“Due to these unique individual considerations when purchasing a portable air purifier, the provincial government does not provide portable air purifiers to the public,” wrote ministry staffer, who said no interviews were possible on the issue.

“BC Housing has an Extreme Heat and Wildfire Smoke Response Protocol for social housing buildings managed by BC Housing, including the creation of cooling rooms, regular checks on tenants and providing tenants with information about how to stay cool and protect themselves from smoke.”


While the smoke from wildfires may be an unpleasant annoyance for many people, for others, the weeks of fine particulate matter in the air can have serious health consequences. 

“I get migraines and respiratory distress that triggers heart problems for me,” said Q, a disabled person in Chilliwack with a connective tissue disorder and COPD, among other complex health issues, which are aggravated by wildfire smoke.

“I am likely to faint if I do go outside; I have been hospitalized with wildfire smoke exposure.” 

For those living in the Okanagan, the impacts have been even more intense and long-running.

“I know so many disabled people who, like me, are reluctant to seek medical care unless it’s a crisis since we spend so much time and energy navigating the system,” wrote Kelowna resident Shaunna Muckersie, who has permanent lung damage after mistaking a serious cough in 2018 as wildfire-smoke-related, when she actually had a lung abscess and double pneumonia.

“I am very lucky in my living situation in that I have been able to acquire an air purifier to run in my bedroom,” added Muckersie. “I genuinely don’t know what I would do otherwise. The mall and library are not safe for me now because of COVID, and as my disability has gradually worsened, I have had difficulty driving at times.”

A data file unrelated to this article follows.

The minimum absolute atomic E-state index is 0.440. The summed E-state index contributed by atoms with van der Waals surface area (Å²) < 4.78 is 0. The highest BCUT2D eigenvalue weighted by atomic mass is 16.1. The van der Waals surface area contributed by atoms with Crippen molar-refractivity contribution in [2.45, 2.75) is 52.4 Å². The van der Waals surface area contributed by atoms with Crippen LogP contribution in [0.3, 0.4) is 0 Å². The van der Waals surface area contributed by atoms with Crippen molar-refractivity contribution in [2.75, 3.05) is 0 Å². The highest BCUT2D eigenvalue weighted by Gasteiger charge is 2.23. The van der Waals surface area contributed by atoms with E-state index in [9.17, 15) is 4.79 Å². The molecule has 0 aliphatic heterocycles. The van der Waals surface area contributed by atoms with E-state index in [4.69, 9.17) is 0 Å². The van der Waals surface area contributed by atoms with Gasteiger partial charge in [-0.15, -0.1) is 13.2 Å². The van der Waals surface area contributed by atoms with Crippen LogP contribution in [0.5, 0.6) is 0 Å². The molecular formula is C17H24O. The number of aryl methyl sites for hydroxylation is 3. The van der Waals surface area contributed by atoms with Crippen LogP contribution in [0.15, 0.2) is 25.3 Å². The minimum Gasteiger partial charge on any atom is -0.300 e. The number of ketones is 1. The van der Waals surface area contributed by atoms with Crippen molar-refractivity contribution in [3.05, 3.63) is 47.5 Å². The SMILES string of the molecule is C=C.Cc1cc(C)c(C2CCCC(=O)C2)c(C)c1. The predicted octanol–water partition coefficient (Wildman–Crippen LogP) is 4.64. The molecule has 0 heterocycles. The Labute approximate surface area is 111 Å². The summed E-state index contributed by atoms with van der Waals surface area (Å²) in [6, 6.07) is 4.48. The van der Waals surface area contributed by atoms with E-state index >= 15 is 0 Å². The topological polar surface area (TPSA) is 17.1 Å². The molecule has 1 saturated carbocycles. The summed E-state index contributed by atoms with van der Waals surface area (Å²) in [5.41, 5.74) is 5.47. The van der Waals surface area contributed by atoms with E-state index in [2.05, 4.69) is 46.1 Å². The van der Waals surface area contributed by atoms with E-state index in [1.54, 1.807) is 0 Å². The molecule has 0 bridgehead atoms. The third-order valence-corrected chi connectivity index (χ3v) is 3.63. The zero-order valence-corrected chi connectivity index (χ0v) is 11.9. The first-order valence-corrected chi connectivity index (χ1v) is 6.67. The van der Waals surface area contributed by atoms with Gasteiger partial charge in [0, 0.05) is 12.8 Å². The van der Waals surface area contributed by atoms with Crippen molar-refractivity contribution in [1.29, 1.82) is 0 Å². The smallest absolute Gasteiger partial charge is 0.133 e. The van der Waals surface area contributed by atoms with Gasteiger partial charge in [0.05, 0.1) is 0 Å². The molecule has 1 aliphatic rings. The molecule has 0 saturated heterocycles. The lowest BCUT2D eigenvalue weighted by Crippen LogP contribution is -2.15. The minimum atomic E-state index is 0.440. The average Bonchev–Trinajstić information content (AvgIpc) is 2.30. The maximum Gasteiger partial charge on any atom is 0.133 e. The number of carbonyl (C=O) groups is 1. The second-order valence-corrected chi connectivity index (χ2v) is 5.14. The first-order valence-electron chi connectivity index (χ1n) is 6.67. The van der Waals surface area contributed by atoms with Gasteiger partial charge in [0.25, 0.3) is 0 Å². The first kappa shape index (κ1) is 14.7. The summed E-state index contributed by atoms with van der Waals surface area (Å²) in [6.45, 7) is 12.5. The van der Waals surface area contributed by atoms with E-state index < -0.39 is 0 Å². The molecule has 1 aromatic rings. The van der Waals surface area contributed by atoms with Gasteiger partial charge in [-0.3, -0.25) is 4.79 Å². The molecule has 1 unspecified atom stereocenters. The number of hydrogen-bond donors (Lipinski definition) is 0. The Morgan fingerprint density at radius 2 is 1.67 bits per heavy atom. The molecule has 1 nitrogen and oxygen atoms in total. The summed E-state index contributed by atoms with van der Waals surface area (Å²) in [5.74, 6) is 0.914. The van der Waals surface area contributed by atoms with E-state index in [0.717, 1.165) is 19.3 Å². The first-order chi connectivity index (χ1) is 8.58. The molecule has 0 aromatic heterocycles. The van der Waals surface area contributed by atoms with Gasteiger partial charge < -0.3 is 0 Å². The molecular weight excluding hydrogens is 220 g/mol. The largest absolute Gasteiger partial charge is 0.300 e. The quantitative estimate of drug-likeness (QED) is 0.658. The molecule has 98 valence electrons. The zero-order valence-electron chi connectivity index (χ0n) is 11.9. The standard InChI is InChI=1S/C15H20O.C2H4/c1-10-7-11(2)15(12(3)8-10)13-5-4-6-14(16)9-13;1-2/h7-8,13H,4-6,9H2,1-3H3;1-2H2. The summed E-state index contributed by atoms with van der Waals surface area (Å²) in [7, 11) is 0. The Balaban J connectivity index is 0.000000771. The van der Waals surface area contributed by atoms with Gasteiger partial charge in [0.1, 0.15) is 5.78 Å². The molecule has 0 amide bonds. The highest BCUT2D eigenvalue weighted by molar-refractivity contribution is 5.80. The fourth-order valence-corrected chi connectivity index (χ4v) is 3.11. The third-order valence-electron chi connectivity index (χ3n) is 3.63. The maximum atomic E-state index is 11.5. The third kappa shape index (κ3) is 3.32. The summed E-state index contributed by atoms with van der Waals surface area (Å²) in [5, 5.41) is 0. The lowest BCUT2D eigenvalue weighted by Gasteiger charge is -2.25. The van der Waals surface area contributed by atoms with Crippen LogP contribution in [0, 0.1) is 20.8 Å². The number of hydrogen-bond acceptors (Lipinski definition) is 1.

The BC Lung Association includes wildfire smoke prominently in its “State of the Air” report, urging British Columbians to start preparing for issues before the smoke sets in.

“Exposure to wildfire smoke is associated with a range of acute effects, particularly for those with respiratory diseases,” note the report’s authors. “Evidence of longer-term health effects is also starting to emerge.”

Biagtan reiterated the advice to stock up on medications, have a “clean air room” in each home and make sure that anyone investing in an air purifier gets the right size for the space they want to use it in. She also advocated using the DIY option the B.C. Centre for Disease Control is recommending for those in a budget. It costs just $60 in materials. 

“lf you’re planning to go out, look up the Air Quality Health Index,” she added. “If it’s high, stay indoors and seek clean air shelters. If your symptoms are worsening, consult your doctor or go to the emergency room.”


Peters would like to see wheelchair-accessible hotel rooms reserved for Interior Health residents to be able to escape the intense smoke near their homes, pointing out that unless the flames from a wildfire threaten someone’s home, they can be living in a fire zone for weeks with horrendous air quality and little escape if they don’t have the money or social connections to stay elsewhere.

She added that without access to air purifiers, high-risk people with compromised immune systems, cardiac conditions, various lung issues and physical disabilities can take up critical acute care resources.